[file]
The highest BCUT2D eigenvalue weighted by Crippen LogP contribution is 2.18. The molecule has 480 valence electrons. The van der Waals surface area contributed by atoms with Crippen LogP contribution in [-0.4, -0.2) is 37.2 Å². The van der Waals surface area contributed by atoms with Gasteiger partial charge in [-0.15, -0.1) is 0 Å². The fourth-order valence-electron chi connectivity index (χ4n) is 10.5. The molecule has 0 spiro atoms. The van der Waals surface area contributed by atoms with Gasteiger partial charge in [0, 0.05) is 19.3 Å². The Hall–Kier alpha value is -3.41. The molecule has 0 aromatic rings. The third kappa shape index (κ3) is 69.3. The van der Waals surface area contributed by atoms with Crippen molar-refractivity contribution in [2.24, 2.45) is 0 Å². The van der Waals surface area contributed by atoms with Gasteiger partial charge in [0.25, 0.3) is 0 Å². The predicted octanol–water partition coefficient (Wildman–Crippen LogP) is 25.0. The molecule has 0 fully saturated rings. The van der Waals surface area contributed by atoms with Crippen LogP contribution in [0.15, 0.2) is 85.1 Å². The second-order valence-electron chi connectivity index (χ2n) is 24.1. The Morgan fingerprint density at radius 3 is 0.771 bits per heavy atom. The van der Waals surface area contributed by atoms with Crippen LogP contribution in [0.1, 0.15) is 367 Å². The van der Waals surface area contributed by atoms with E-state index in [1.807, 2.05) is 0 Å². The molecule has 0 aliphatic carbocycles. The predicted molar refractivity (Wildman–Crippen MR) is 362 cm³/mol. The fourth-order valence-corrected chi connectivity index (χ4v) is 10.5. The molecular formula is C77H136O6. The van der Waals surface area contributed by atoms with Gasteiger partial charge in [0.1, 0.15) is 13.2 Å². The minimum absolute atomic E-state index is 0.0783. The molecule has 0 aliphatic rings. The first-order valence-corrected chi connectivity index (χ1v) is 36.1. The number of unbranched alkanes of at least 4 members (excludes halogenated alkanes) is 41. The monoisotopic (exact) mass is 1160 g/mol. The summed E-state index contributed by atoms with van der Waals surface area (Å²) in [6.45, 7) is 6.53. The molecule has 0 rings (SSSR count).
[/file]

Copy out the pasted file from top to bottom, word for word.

The highest BCUT2D eigenvalue weighted by Crippen LogP contribution is 2.18. The molecule has 480 valence electrons. The van der Waals surface area contributed by atoms with Crippen LogP contribution in [-0.4, -0.2) is 37.2 Å². The van der Waals surface area contributed by atoms with Gasteiger partial charge in [-0.15, -0.1) is 0 Å². The fourth-order valence-electron chi connectivity index (χ4n) is 10.5. The molecule has 0 spiro atoms. The van der Waals surface area contributed by atoms with Gasteiger partial charge in [0, 0.05) is 19.3 Å². The Hall–Kier alpha value is -3.41. The molecule has 0 aromatic rings. The third kappa shape index (κ3) is 69.3. The van der Waals surface area contributed by atoms with Crippen molar-refractivity contribution in [2.24, 2.45) is 0 Å². The van der Waals surface area contributed by atoms with Gasteiger partial charge in [0.25, 0.3) is 0 Å². The predicted octanol–water partition coefficient (Wildman–Crippen LogP) is 25.0. The molecule has 0 fully saturated rings. The van der Waals surface area contributed by atoms with Crippen LogP contribution in [0.15, 0.2) is 85.1 Å². The second-order valence-electron chi connectivity index (χ2n) is 24.1. The Morgan fingerprint density at radius 3 is 0.771 bits per heavy atom. The van der Waals surface area contributed by atoms with Crippen LogP contribution in [0.1, 0.15) is 367 Å². The van der Waals surface area contributed by atoms with E-state index in [1.807, 2.05) is 0 Å². The molecule has 0 aliphatic carbocycles. The predicted molar refractivity (Wildman–Crippen MR) is 362 cm³/mol. The fourth-order valence-corrected chi connectivity index (χ4v) is 10.5. The molecular formula is C77H136O6. The van der Waals surface area contributed by atoms with Gasteiger partial charge in [0.1, 0.15) is 13.2 Å². The minimum absolute atomic E-state index is 0.0783. The molecule has 0 aliphatic rings. The first-order valence-corrected chi connectivity index (χ1v) is 36.1. The number of unbranched alkanes of at least 4 members (excludes halogenated alkanes) is 41. The monoisotopic (exact) mass is 1160 g/mol. The summed E-state index contributed by atoms with van der Waals surface area (Å²) in [6.45, 7) is 6.53. The molecule has 0 rings (SSSR count).